Incidental fees explained


With every round of tuition payments, students pay a long list of incidental fees. While tuition increases are regulated by the province, incidental fee increases are decided by a variety of bodies and often go unnoticed.

If you are an undergraduate student at UW you pay a Federation of Students fee (approximately $49 per term), a Federation of Students administered fee (between $74 and $274 per term), a Health Services building fee ($10 per term), a student services fee ($134 per term), an Imprint fee ($3.30 per term), a WPIRG fee ($4.75 per term), student society fees (varies by faculty), and a student endowment fee (varies by faculty). Of these, four are refundable.

Additionally, first-years pay an orientation fee ($103), engineering students pay a Sandford Fleming Foundation fee ($6), science students pay a Faculty of Science Foundation fee ($3), and co-op students pay a co-op fee ($634 per work term). All of these, with the exception of co-op, are refundable. 

The fees paid to Feds are in two parts: the regular Federation of Students fee which is non-refundable, and the Federation of Students administered fee which covers a variety of things, some of which are refundable. It covers the refundable Health and Dental plan (set by the third party administrator), the non-refundable UPass fee (negotiated by Feds with GRT), and the refundable Student Refugee Program (SRP) fee. The SRP fee was approved by a student referendum in February 2008, and an increase would require the approval of another referendum.

According to Feds bylaws, the regular Federation of Students fee can be increased by no more than inflation, and any increase would have to be passed at a general meeting. Once the increase is passed it would still have to go through the Board of Governors (BoG).

According to Dennis Huber, UW VP of administration and finance, “All these fee changes go to the Board of Governors.”

Imprint and WPIRG fees, both of which are refundable, would follow a similar process to that of Feds. The fee increases would have to be approved initially at the corporation’s general meetings, and would then be submitted to the BoG.

“They’re both independent entities of the Federation of Students … I would always check it with Feds to see if they wanted to comment on it,” Huber said.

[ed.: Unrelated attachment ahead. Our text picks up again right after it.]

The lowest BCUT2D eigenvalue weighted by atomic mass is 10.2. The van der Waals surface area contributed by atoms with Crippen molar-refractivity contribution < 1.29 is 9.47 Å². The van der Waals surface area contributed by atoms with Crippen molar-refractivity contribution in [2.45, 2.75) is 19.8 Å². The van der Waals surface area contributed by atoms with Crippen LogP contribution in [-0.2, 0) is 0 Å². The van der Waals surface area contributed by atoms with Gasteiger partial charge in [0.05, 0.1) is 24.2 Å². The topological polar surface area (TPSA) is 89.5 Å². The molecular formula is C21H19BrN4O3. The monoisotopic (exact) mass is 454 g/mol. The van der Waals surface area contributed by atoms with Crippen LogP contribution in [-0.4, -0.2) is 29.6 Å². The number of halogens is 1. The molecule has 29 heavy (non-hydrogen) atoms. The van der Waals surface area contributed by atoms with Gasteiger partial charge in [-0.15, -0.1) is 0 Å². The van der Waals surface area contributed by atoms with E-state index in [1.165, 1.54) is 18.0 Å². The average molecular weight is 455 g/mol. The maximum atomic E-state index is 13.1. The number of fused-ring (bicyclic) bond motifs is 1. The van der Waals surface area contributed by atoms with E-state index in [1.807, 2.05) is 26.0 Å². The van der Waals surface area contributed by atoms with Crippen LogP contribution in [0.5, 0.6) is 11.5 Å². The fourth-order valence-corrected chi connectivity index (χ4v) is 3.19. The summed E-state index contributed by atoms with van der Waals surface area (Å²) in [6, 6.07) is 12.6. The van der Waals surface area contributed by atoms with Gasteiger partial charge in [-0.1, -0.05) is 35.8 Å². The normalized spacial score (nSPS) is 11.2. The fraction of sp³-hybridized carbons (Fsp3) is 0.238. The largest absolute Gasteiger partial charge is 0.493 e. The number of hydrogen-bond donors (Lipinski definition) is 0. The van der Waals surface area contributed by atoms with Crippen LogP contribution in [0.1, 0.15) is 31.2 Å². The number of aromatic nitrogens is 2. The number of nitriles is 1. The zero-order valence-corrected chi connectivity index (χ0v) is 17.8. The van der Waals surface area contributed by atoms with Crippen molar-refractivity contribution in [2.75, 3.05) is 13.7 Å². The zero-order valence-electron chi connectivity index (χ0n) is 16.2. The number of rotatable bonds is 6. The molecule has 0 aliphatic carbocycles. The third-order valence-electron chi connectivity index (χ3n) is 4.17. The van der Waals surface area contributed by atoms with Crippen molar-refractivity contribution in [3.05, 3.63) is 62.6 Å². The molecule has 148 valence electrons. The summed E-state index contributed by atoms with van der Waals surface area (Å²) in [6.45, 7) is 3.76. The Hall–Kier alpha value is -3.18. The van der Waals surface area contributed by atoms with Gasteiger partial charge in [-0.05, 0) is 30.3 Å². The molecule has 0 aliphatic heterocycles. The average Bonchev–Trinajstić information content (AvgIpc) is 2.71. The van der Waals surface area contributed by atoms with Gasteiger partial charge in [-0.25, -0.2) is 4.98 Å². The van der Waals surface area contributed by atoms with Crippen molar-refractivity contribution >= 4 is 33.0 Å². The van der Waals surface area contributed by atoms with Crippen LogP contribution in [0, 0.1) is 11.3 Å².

The Health Services building fee is a special fee that was approved by a student referendum. If Feds wishes to gain additional funds to pay for a specific project, such as this new Health Services building, it would have to be approved by referendum.

The student services fee covers accessible transportation service for students with temporary disabilities, the UW Art Gallery, Health Services, Athletics and Recreation, the Centre for Career Action, Counselling Services, Organizational and Human Development, Student Security Service, and the Student Success Office.

“The student services fee is managed by the student services advisory committee; the majority of the members are students. What the students decide, or what level of service they decide they want … the SSAC recommends it to the provost, and the provost approves it and then we take it to BoG,” Huber said.

Society fees, which are administered through Feds, are indexed to inflation. However, they only go up by dollar increments. “They come back to it every five years and move it up by inflation and need. It would be done with the agreement of the membership of the society and then it would be given to Feds and they would put their stamp on it,” Huber said.

Students pay into student endowment funds by approval of student referendum, and can only be changed through referendum. The Faculty of Science Foundation follows the same rules.

The Sandford Fleming Foundation is a charitable organization that seeks to create enriched learning experiences for engineering students. “This is an independent entity … the money that’s collected at the University of Waterloo stays at UW. Every five years it’s approved at a general meeting by EngSocA and EngSocB, and is also confirmed with the Federation of Students,” Huber said.

The orientation fee, which is refundable, is charged to first-year students in their first fall term. “That fee was approved by referendum, and it’s allowed to increase by inflation but they don’t do it every year. We take that money and it’s given to the Federation of Students to run student orientation activities. … They don’t go up by inflation every year, only when Feds asks for it, and they’ve only done it when they don’t have enough money,” Huber said.

According to Huber, “there are a lot of checks and balances that we do before approving any increases. We make sure that no one is accumulating needed funds.”